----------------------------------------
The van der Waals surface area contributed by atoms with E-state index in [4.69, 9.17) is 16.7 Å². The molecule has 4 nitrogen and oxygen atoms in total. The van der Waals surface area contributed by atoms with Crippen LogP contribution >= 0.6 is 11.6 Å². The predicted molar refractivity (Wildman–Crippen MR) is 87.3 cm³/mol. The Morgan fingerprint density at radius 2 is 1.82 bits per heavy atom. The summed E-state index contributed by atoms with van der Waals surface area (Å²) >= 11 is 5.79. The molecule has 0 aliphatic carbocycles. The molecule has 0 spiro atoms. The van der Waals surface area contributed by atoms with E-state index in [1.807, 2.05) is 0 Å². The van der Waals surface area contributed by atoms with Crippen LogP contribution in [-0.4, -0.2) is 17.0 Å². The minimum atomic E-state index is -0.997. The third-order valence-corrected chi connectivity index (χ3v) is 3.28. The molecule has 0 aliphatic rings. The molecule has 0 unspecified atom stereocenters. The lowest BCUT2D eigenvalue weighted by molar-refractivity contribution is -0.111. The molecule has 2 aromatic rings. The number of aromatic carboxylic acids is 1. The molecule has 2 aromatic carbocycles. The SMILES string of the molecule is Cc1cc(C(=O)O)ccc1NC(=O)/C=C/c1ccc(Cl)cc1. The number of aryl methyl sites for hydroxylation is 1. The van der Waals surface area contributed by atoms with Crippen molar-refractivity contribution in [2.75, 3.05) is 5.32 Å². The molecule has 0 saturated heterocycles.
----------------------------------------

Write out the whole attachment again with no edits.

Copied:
The van der Waals surface area contributed by atoms with E-state index in [4.69, 9.17) is 16.7 Å². The molecule has 4 nitrogen and oxygen atoms in total. The van der Waals surface area contributed by atoms with Crippen LogP contribution >= 0.6 is 11.6 Å². The predicted molar refractivity (Wildman–Crippen MR) is 87.3 cm³/mol. The Morgan fingerprint density at radius 2 is 1.82 bits per heavy atom. The summed E-state index contributed by atoms with van der Waals surface area (Å²) >= 11 is 5.79. The molecule has 0 aliphatic carbocycles. The molecule has 0 spiro atoms. The van der Waals surface area contributed by atoms with E-state index in [1.807, 2.05) is 0 Å². The van der Waals surface area contributed by atoms with Crippen LogP contribution in [-0.4, -0.2) is 17.0 Å². The minimum atomic E-state index is -0.997. The third-order valence-corrected chi connectivity index (χ3v) is 3.28. The molecule has 0 aliphatic rings. The molecule has 0 unspecified atom stereocenters. The lowest BCUT2D eigenvalue weighted by molar-refractivity contribution is -0.111. The molecule has 2 aromatic rings. The number of aromatic carboxylic acids is 1. The molecule has 2 aromatic carbocycles. The SMILES string of the molecule is Cc1cc(C(=O)O)ccc1NC(=O)/C=C/c1ccc(Cl)cc1. The number of aryl methyl sites for hydroxylation is 1. The van der Waals surface area contributed by atoms with Crippen molar-refractivity contribution in [2.75, 3.05) is 5.32 Å². The molecule has 0 saturated heterocycles.